If you read our other articles, you know by now that seeing and photo shooting the Northern Lights is not that easy. The effort that has to be put in to see the lights fuelled lots of myths among travelers. It’s time to bust them once and forever.
You can’t see the Northern Lights on a full moon
You might not be able to see a weak aurora when there’s a full moon, but you definitely can see a medium, not to mention strong, aurora. Yes, everybody prefers not to have a huge bright moon in the sky when chasing the lights. The moon will act like a powerful source of light that we already complained about in our other articles. However, the moon is not a deal breaker, it is probably just an excuse for lazy people that look for reasons why not to go out in the cold and chase the lights.
The Aurora is visibile only when taking a photo
This myth is the one that I hate the most. It’s a huge, and disgusting lie invented by Northern Lights Tours that are not being honest with their customers.
Sometimes the solar activity is just not high enough for the lights to appear, or, if they appear, they are very faded and look more like a white trace of cloud. If you use a camera or a phone and take a photo of that with long exposure then it will take a greenish color that you can’t see with the naked eye.
Unlucky tourists that go with tours on a day with low solar activity might hear from their guides that this is how the aurora looks in reality because they don’t want their customers to ask for a refund or reschedule of their tour because they haven’t seen anything. The truth is that the solar activity can’t be predicted, it is truly a matter of luck if you go on a northern lights tour.
If the solar activity is intense, the lights will become bright, colorful, and dance under the naked eye. Even more, the Northern Lights can be so bright that they will lit everything around you more than a full moon could.
Below are some photos taken by us at some faded auroras next to some colorful ones. The photos are straight from the phone with no edits.
As you can see there is a difference in the colors that you see in some photos compared to the others. The faded green ones are photos in which the aurora was barely visible for the naked eye. The bright green ones are photos taken when the aurora was impressive to the naked eye. Of course, the photos with the weak aurora can be edited in order to make the green, and brighter, but that is not the point.
The Lights are on the sky all night long
This is more than a myth, it is a belief that most people have before coming to see the Northern Lights with their own eyes. They expect the lights to always be on the sky moving around all night long. That’s far from the truth, and you can read more about what makes the Aurora appear in the sky here:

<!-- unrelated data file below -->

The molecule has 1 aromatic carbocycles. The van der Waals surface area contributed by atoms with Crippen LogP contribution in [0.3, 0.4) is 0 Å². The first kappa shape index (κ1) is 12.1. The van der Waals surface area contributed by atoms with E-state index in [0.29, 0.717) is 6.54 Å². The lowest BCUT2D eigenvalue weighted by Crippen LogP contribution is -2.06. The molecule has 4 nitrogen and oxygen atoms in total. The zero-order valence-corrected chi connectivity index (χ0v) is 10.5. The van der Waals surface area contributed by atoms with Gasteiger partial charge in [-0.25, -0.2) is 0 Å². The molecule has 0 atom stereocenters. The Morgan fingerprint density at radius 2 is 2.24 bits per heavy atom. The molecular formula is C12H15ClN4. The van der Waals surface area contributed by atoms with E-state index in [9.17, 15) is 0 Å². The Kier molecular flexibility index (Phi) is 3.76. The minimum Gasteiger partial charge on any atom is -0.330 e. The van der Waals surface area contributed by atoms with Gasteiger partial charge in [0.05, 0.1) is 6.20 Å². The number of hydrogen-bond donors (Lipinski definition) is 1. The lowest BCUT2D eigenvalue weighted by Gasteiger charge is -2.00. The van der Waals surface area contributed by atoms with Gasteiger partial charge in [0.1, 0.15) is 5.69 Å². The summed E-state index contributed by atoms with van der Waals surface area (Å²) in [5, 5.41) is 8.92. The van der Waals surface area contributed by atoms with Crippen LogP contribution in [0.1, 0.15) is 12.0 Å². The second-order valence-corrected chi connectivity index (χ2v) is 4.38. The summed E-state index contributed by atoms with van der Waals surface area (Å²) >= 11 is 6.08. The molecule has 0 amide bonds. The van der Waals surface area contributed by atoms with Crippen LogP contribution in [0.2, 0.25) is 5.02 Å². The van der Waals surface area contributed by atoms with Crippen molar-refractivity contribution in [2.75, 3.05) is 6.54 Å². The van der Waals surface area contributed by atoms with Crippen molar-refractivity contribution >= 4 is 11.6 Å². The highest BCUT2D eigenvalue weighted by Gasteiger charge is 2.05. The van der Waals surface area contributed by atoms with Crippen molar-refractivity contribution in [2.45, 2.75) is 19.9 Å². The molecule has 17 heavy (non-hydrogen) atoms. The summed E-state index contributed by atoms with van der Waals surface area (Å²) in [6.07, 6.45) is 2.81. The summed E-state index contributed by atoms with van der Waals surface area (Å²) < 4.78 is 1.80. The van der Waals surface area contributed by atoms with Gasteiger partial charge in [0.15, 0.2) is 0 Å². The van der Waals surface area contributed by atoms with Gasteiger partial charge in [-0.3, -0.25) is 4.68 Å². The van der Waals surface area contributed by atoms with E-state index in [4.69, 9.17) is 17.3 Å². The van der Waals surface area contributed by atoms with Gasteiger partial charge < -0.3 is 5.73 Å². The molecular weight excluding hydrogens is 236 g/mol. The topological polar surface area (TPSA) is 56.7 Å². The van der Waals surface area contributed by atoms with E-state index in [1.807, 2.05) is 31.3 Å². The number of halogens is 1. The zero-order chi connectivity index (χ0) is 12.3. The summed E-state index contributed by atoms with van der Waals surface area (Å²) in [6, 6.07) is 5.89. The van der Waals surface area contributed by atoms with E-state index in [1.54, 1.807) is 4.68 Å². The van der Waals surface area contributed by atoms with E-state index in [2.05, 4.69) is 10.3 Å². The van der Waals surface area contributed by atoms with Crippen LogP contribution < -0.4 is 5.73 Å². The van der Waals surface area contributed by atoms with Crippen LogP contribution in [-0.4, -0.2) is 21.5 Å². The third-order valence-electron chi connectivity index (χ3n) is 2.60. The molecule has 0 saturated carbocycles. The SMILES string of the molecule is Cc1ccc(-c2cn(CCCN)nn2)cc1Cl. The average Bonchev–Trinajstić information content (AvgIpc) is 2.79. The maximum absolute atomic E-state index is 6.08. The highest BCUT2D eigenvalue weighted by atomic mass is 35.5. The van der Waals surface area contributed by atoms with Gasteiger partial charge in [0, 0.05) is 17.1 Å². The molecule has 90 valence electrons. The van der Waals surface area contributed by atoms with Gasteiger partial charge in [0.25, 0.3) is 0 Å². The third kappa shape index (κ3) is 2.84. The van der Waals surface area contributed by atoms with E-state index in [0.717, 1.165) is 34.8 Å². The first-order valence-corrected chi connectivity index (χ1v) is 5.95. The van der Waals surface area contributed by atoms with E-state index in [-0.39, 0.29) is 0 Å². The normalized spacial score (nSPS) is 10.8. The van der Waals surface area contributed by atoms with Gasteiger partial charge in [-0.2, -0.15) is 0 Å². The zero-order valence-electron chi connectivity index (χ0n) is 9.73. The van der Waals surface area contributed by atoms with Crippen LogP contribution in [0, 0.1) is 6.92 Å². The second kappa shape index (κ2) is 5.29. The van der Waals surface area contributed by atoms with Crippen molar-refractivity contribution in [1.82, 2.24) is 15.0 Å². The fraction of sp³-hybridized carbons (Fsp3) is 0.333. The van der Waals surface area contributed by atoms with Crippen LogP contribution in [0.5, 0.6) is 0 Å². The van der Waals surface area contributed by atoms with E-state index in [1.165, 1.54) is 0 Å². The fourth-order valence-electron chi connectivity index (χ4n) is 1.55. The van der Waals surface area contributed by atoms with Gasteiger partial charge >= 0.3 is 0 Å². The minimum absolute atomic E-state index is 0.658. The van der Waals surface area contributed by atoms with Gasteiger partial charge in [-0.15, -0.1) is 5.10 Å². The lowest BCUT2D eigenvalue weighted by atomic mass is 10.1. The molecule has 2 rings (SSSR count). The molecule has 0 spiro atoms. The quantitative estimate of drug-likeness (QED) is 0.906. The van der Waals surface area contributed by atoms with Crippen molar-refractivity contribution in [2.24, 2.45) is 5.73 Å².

It needs to be cold for the Lights to appear
Cold weather and the Northern Lights have nothing in common. A lot of things have to happen for you to see the lights, but cold is not one of them. The Northern Lights are only visible close to the Arctic and the Antarctic Circles, due to the Earth’s shape, angle, and magnetic field. These are also the places on our planet where the weather is the coldest, but that is a coincidence. The temperature outside has nothing to do with the lights. If you want to learn more about what makes the lights appear on the sky check out the article mentioned above: How To Chase The Northern Lights.
Having a clear sky is enough to see the Lights
As much as I would have loved for this to be true, it is not. Having clear sky is just one factor that has to happen for you to be able to see the Northern Lights. If clear sky would’ve been enough to see the lights, then that meant that the Aurora is always on the sky. We already busted this myth above.
You can’t see the Northern Lights from the city
This myth has some truth in it. Not all activity is visible from the city, but it is possible to see the Northern Lights from the city. Most of the time the Aurora is not very bright, and you need to be away from strong light sources in order to see it. However, on some rare ocasions, the lights get so bright that they will lit everything around more than a full moon would. That type of aurora would be visibile from a city.
In fact we’ve been lucky enough to witness such a strong aurora borealis in Iceland, in October 2022. We were in Mosfellsbær, between houses and public lighting, and the aurora was visibile on the sky. We hopped on a car and drove away from lights because we wanted to see it better. Minutes later, the lights turned even brighter and pink. If we were able to see the initial lights from Mosfellsbær, I am sure that the peak that evening was visible even from Reykjavik.
The Northern Lights' activity is surrounded by mistery, and this gives birth to many myths. I am sure that there are more myths out there that we haven’t heard of, but we would be happy to challenge ourselves and bust them. Share with us any idea regarding the Northern Lights that you suspect to be a misbelief to put it to the test.